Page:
Let's face it, we all have an obsession with our egos – you might think you're exempt, but we are all lured in by affirmation and praise. There's nothing wrong with that of course, but what we choose to do with praise or critisism will define our work and careers. The creative industry is particularly susceptible to unhealthy egos: our work is such that it often needs a good reaction in order to fulfill its purpose - whether that's making people laugh, influencing decisions or encouraging someone to part with their cash. So how do we make sure we have healthy egos instead of over-inflated or deflated ones?
Good design gets attention and therefore if we create something good, we often get lots of attention in the process too – it gives us a great sense of reward getting the reaction we intended something to have – and of course we have a right to feel proud of the work we create. The issue comes when we are more attached to accolades over the day to day functionality of our work (and by this I do not mean that designs should be void of beauty, but that the main purpose of our work is usually not about us). Sure, we might find enjoyment in the process of creating, but if we are creative professionals then the end result is nearly always about somebody else's response to receiving or experiencing our work. Opinions matter to us greatly.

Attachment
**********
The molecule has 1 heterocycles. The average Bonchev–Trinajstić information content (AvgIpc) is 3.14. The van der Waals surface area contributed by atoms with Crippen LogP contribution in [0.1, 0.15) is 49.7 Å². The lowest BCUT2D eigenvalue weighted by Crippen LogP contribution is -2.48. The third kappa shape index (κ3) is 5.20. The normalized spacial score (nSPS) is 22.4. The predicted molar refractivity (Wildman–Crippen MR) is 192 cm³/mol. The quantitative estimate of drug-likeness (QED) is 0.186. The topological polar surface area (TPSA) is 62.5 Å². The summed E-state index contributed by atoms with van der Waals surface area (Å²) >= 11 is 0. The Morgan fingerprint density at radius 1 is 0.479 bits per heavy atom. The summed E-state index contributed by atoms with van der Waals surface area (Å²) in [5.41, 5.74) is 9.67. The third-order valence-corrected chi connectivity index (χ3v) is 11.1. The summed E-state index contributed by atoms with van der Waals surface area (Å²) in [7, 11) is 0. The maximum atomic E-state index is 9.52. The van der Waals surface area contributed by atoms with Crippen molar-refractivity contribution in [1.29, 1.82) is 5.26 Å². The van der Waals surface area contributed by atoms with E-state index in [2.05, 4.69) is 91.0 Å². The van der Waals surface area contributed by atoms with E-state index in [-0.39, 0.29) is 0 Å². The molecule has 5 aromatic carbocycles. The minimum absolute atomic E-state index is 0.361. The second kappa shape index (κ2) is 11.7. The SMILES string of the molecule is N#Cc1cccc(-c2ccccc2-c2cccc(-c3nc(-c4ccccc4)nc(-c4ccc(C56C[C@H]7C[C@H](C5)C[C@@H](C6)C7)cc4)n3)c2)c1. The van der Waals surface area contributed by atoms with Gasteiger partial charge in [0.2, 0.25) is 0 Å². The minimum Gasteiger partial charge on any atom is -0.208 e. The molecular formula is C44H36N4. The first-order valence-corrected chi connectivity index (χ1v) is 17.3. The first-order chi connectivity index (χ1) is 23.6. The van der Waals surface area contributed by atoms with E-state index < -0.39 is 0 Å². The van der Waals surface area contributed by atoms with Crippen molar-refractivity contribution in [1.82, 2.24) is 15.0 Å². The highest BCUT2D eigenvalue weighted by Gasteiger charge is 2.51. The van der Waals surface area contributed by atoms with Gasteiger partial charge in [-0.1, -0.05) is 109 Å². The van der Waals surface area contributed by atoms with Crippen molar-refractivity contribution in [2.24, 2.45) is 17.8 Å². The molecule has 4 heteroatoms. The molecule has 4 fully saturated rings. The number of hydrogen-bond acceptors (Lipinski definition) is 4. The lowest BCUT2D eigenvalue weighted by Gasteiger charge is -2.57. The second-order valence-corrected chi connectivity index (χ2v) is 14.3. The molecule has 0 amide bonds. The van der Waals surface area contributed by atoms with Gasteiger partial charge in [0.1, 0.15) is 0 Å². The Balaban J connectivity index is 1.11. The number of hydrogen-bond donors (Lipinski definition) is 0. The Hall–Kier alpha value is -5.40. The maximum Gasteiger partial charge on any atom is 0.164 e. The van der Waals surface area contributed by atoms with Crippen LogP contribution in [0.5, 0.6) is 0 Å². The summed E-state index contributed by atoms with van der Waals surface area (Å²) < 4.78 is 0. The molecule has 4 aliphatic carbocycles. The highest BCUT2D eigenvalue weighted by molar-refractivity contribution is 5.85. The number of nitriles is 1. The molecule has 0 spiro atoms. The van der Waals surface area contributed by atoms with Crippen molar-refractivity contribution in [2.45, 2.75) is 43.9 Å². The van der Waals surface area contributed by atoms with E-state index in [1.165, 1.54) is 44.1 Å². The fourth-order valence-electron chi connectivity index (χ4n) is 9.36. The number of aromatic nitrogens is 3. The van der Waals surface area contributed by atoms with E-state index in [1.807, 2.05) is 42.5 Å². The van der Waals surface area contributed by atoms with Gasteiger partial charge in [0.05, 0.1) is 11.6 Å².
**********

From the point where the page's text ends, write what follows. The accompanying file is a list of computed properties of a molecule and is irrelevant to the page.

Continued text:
Social media is particulary difficult for creatives because it serves as both a platform to promote work and also a breeding ground for creative inadequacy. Work is compared and contrasted and instead of gaining inspiration we end up turning things into some sort of numbers numbers game, more impressed with followers and likes over quality of work. The problem with all this is that the feel-good factor is slightly addictive and serves as a distraction over anything helpful to creative inspiration. Do you want the accolades more than you want to produce good work? Do you care more about your ego than creative development?
Ego is a very loaded word. In our culture ego has become something often associated with an overly inflated one, as opposed to one that is belittled. Stereotypes still come into play, with egos being predominantly associated with masculinity – you rarely hear anyone say 'she has a bit of an ego', for example, despite the fact women are just as susceptible. The 'feminine' version is all about 'self esteem' and 'self worth', but the core of it is the same – feeling good about ourselves and our work. The point is not whether you speak too highly or too lowly of yourself, but your obsession with whatever your 'self' is. In creativity that looks different for different people but here are the two illustrated extremes of unhealthy egos (Yes, I am a professional illustrator. Honest).
Of course, there are plenty of females with ego type one and plenty of males with ego type two, and those with a complete pick and mix, but as I observe other creatives and the way they interract with one another, the stereotypes definitely prevail.